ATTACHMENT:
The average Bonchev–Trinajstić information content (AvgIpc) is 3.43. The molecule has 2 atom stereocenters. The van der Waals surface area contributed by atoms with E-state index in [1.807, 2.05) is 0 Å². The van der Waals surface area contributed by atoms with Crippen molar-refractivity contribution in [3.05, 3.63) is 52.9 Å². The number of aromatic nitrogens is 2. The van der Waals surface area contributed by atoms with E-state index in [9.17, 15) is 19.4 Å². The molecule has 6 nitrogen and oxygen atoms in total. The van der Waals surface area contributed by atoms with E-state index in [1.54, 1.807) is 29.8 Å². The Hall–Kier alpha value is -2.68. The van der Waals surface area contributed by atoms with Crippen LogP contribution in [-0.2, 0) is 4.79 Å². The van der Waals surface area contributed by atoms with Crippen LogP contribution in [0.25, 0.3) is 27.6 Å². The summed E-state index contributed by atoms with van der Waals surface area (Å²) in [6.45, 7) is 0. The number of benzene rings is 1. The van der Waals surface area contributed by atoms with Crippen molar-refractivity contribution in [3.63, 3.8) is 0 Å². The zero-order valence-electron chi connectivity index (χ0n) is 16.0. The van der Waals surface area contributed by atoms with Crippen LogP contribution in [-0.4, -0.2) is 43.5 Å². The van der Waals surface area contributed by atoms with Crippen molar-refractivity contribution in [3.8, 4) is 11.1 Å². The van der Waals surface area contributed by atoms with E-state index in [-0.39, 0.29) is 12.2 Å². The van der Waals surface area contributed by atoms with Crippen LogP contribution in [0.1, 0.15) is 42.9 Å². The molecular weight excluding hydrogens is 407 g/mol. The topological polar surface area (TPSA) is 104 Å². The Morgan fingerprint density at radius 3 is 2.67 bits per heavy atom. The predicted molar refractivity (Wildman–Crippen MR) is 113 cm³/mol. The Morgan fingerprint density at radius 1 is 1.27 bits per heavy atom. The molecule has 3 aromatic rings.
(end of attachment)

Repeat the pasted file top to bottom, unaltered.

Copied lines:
The average Bonchev–Trinajstić information content (AvgIpc) is 3.43. The molecule has 2 atom stereocenters. The van der Waals surface area contributed by atoms with E-state index in [1.807, 2.05) is 0 Å². The van der Waals surface area contributed by atoms with Crippen molar-refractivity contribution in [3.05, 3.63) is 52.9 Å². The number of aromatic nitrogens is 2. The van der Waals surface area contributed by atoms with E-state index in [9.17, 15) is 19.4 Å². The molecule has 6 nitrogen and oxygen atoms in total. The van der Waals surface area contributed by atoms with E-state index in [1.54, 1.807) is 29.8 Å². The Hall–Kier alpha value is -2.68. The van der Waals surface area contributed by atoms with Crippen LogP contribution in [-0.2, 0) is 4.79 Å². The van der Waals surface area contributed by atoms with Crippen LogP contribution in [0.25, 0.3) is 27.6 Å². The summed E-state index contributed by atoms with van der Waals surface area (Å²) in [6.45, 7) is 0. The number of benzene rings is 1. The van der Waals surface area contributed by atoms with Crippen molar-refractivity contribution in [3.63, 3.8) is 0 Å². The zero-order valence-electron chi connectivity index (χ0n) is 16.0. The van der Waals surface area contributed by atoms with Crippen LogP contribution in [-0.4, -0.2) is 43.5 Å². The van der Waals surface area contributed by atoms with Crippen molar-refractivity contribution in [3.8, 4) is 11.1 Å². The van der Waals surface area contributed by atoms with E-state index in [-0.39, 0.29) is 12.2 Å². The van der Waals surface area contributed by atoms with Crippen LogP contribution in [0.1, 0.15) is 42.9 Å². The molecular weight excluding hydrogens is 407 g/mol. The topological polar surface area (TPSA) is 104 Å². The Morgan fingerprint density at radius 3 is 2.67 bits per heavy atom. The predicted molar refractivity (Wildman–Crippen MR) is 113 cm³/mol. The Morgan fingerprint density at radius 1 is 1.27 bits per heavy atom. The molecule has 3 aromatic rings.